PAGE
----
## Update

It’s been a long time since my last post. Lots of things had happened and I’ll use this post to get back on track. I usually don’t post anything about my private life, yet I consider important to mention that my girlfriend was visiting me at Waterloo. We don’t get to see each other very often so it was really great having her here for more than two months!

Now going back to Geeky stuff :-). I was traveling during December. First I went to visit Sebastian Maneth and Kim Nguyen at NICTA in Australia. We did work in our SXSI system (more on it in a following post), in particular, I did some experiments with the XBW and regular/naive tries for answering some specific queries on the system. For path searching both options were awesome, the second one was of course faster and sometimes bigger. The way we answer queries in the system doesn’t allow us to change exclusively to any of those two representations, but considering them as part of the index for answering specific queries could have been interesting. We didn’t make any final decision and the fact that the XBW is patented could complicate things a little bit. We expect to release a GPL version of SXSI and we would like people to be able to use it without any restriction.

After two weeks in Sydney I went back to Chile. It was probably the worst flight ever. NICTA did pay for my trip to Australia, so I had to come back to Canada. I came back, spent 12 hours in the airport and then took a really bad combination through Miami. The total time since I left Australia till I got to Chile was more than 50 hours. During that time ISAAC was taking place in Hawaii. I was coauthor in two papers accepted there: the untangling (with Diego Arroyuelo, Reza Dorrigiv, Stephane Durocher, Meng He, Alejandro López-Ortiz, J. Ian Munro, Patrick Nicholson, Alejandro Salinger, and Matthew Skala) and disc covering (with Reza Dorrigiv, Stephane Durocher, Robert Fraser, Alejandro López-Ortiz, and Alejandro Salinger). While Bob and Matthew were presenting them, I was attending Alejandro Salinger’s wedding (he is also coauthor in both papers :p). The wedding was great! I did really enjoy it, the planning was amazing and we had so much fun in it!

After a couple of weeks in Chile, on the 6th of January I came back to Waterloo. When I got here we started working on the untangling problem we “solved” in the ISAAC paper about range searching. We found a flaw in our algorithm and we spent a LOT of time correcting the method. We did submit a journal version of the paper (corrected). Patrick and I did implement the untangling algorithm and a simplified version of the range searching data structure (that’s were we found the problem). It works really well on real datasets and at this moment we are preparing an experimental paper including those results.

I also went to an Android Developer Lab and I got a Nexus One as a gift from Google! It was a really good experience (the lab, and of course the nexus too :-)). We did learn about implementing software for android. I’ve played a little bit with it and so far I’m impressed with what a phone can do! (Yes, I used to have a phone that wouldn’t do more than calling.) I’m really tempted to test the range searching data structure on the phone and compare it with other data structures. It’s one of the scenarios we were thinking of when designing our structure.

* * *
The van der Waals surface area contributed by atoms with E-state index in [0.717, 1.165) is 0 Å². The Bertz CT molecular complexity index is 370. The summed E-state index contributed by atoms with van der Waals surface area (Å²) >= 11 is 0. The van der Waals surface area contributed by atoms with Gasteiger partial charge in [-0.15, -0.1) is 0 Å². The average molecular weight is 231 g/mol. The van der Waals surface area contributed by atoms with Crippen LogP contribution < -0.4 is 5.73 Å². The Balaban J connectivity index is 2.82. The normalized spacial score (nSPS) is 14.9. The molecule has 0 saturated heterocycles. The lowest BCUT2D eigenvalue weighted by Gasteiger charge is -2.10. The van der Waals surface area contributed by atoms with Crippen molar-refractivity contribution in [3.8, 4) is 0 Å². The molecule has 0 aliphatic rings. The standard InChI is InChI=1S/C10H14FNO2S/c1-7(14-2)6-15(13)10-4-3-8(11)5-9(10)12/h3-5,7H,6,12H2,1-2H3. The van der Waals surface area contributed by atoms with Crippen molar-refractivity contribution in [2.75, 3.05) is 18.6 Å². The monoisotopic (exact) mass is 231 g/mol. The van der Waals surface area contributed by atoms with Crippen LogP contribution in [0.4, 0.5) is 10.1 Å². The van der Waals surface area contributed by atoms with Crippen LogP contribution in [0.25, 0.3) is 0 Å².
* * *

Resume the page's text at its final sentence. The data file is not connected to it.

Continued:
We also got some good news about two other papers. One about compact web graph representations in Esko Ukkonen Festschrift with Gonzalo Navarro, and one about indexing repetitive sequences in BIBE 2010 (with Antonio Farina, Miguel A. Martinez-Prieto and Gonzalo Navarro), where we got to see how the SLP index works in practice.

The last thing remaining to tell: We also got a paper about succinct binary relations accepted into LATIN (with Jeremy Barbay and Gonzalo Navarro), I’ll be going there in April :-).

I guess that’s a good summary of what happened in the last couple of months =). There are some other things I want to write about but I’ll start doing so during the next week. That way I’ll be able to keep posting and not let the blog sleep for so long again :-).

## Pictures of prague

As promised, I did upload some pictures of Prague to my Picasa account. I didn’t take much pictures in Slovakia but did make it up in Prague taking way too many pictures. I still have some pictures of Prague at night, will upload them soon.

## MFCS 2009 / PSC 2009

The conference is over, I had a great time, met a lot of interesting and nice people. The summary: a great experience.

Now I arrived to Prage to attend to PSC 2009. (I still have to write about my train experience, hope to do it in the next couple of days.) The city is awesome, incredibly beautiful. A lot of people I know is here (for PSC2009 and SISAP2009), so it’s nice to see familiar faces. Yesterday I went to the SISAP2009 dinner with Nieves, Oscar and Gonzalo. After that, we took a walk around the city, the ilumination of the buildings in something amazing. Of couse, I forgot my camera so I don’t have any pictures to show. Today I’m taking the camera with me ;-).

Today I’ll spend the day walking around the city and tomorrow back to attending talks at PSC2009 :-).

## MFCS Talk

As I said in the previous post the talk is ready and online. I’ll use this space to tell a little bit about the result we achieved with Gonzalo Navarro for the paper “Self-Indexed Text Compression using Straight-Line Programs”.